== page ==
With the trainwreck that was Tully Gehran's Factory For All behind us, we are happy to be hitting the ground running on R&D again.y
One of the things we've been doing, before, during, and after our supply chain disruption, is to continuely test and qualify new manufacturing processes by small Mom and Pop shops in China. One of the areas we've been doing work is finding ygood quick turn sheet metal vendors; after all, good sheet metal work is the foundation of many consumer electronics.
In order to quick turn sheet metal parts, we found a laser cutting vendor that does reasonable quality work for reasonable prices. The advantage of laser cutting is that there are no NREs (Non-Recurring Expenses) and no need to buy expensive stamp tooling. The part cost is a bit more, but not prohibitively expensive. Laser cutting also allows us to form fine features that wouldn't be traditionally possible with punch tooling - the rule of thumb is that the smallest feature (hole diameter, etc) have to be at least the thickness of the material that it is punched into. OpenBeam long ago had standardized on 2mm thick brackets (in order to keep the screw lengths uniform). Some of our newer motor mount brackets have holes drilled for M1.4 socket head cap screws.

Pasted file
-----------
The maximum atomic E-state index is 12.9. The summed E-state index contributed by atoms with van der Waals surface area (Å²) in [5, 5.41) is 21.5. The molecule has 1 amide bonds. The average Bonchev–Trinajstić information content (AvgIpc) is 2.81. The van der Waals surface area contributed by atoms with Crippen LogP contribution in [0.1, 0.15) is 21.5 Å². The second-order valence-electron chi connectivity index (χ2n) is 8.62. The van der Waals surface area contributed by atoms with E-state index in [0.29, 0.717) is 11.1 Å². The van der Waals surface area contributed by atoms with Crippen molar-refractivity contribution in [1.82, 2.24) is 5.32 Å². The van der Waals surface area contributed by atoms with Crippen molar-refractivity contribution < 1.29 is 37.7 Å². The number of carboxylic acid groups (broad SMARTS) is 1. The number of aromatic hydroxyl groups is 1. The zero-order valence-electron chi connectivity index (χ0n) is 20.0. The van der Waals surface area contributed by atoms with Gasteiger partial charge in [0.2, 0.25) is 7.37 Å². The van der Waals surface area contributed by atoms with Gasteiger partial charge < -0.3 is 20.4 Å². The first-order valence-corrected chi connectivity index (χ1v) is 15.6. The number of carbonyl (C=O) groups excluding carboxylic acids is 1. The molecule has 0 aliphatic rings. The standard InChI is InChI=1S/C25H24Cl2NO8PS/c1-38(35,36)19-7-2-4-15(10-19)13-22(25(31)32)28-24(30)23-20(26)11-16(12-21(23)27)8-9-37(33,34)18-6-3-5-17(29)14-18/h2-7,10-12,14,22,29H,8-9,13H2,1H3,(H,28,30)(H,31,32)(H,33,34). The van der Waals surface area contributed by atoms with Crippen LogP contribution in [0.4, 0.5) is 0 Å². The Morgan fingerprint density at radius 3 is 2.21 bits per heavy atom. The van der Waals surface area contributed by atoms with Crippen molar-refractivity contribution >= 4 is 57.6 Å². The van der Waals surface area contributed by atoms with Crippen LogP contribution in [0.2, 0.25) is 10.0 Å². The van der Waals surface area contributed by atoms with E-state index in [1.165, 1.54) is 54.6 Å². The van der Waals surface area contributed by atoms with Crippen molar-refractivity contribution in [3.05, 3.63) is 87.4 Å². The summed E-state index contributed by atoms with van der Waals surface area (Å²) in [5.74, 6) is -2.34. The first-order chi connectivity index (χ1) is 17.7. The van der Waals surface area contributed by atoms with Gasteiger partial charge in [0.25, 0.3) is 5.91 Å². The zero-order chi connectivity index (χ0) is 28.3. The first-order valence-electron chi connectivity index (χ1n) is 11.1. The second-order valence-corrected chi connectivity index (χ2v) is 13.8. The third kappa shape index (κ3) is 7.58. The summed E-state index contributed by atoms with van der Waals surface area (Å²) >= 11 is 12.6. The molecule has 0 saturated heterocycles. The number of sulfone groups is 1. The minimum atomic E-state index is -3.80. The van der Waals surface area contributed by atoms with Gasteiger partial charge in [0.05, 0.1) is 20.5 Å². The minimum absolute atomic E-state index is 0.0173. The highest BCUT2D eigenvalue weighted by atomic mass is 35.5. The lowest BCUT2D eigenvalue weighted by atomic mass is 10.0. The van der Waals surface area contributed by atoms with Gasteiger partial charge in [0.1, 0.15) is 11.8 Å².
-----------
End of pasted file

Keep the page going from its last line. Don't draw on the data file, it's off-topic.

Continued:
Here are some of the new kits for various different brackets that we have developed:
We've traditionally carried a stamped metal bracket for full size metal servos; we revisited the design and made the mounting of the servo a little bit more secure, and we created the servo mount in two directions - one having the long edge of the servo parallel to the length of the extrusion, and one having the long edge of the servo perpendicular to the length of the extrusion.
We then designed a total of 6 new servo brackets for micro, mini and full size servos respectively.
That's it for this update! We are trying to get into a habbit of pubishing more often and frequent.